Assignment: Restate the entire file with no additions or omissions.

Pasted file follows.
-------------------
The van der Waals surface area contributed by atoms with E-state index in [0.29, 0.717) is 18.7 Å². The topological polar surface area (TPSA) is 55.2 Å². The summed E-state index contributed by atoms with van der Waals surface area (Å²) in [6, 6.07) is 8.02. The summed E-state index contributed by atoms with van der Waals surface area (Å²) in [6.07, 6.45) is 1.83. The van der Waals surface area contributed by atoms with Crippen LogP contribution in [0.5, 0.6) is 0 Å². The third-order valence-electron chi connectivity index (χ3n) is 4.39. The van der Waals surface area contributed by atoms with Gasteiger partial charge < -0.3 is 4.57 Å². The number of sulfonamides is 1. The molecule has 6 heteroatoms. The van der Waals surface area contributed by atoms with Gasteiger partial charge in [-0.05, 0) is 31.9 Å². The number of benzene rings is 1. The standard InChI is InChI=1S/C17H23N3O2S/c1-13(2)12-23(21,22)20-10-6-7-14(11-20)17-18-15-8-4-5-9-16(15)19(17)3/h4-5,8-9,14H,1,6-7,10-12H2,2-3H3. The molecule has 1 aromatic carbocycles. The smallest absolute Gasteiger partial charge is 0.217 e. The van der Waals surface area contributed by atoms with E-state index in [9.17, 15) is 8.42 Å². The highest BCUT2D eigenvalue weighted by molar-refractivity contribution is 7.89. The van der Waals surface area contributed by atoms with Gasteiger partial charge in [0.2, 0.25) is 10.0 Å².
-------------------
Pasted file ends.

The van der Waals surface area contributed by atoms with E-state index in [0.29, 0.717) is 18.7 Å². The topological polar surface area (TPSA) is 55.2 Å². The summed E-state index contributed by atoms with van der Waals surface area (Å²) in [6, 6.07) is 8.02. The summed E-state index contributed by atoms with van der Waals surface area (Å²) in [6.07, 6.45) is 1.83. The van der Waals surface area contributed by atoms with Crippen LogP contribution in [0.5, 0.6) is 0 Å². The third-order valence-electron chi connectivity index (χ3n) is 4.39. The van der Waals surface area contributed by atoms with Gasteiger partial charge < -0.3 is 4.57 Å². The number of sulfonamides is 1. The molecule has 6 heteroatoms. The van der Waals surface area contributed by atoms with Gasteiger partial charge in [-0.05, 0) is 31.9 Å². The number of benzene rings is 1. The standard InChI is InChI=1S/C17H23N3O2S/c1-13(2)12-23(21,22)20-10-6-7-14(11-20)17-18-15-8-4-5-9-16(15)19(17)3/h4-5,8-9,14H,1,6-7,10-12H2,2-3H3. The molecule has 1 aromatic carbocycles. The smallest absolute Gasteiger partial charge is 0.217 e. The van der Waals surface area contributed by atoms with E-state index in [9.17, 15) is 8.42 Å². The highest BCUT2D eigenvalue weighted by molar-refractivity contribution is 7.89. The van der Waals surface area contributed by atoms with Gasteiger partial charge in [0.2, 0.25) is 10.0 Å².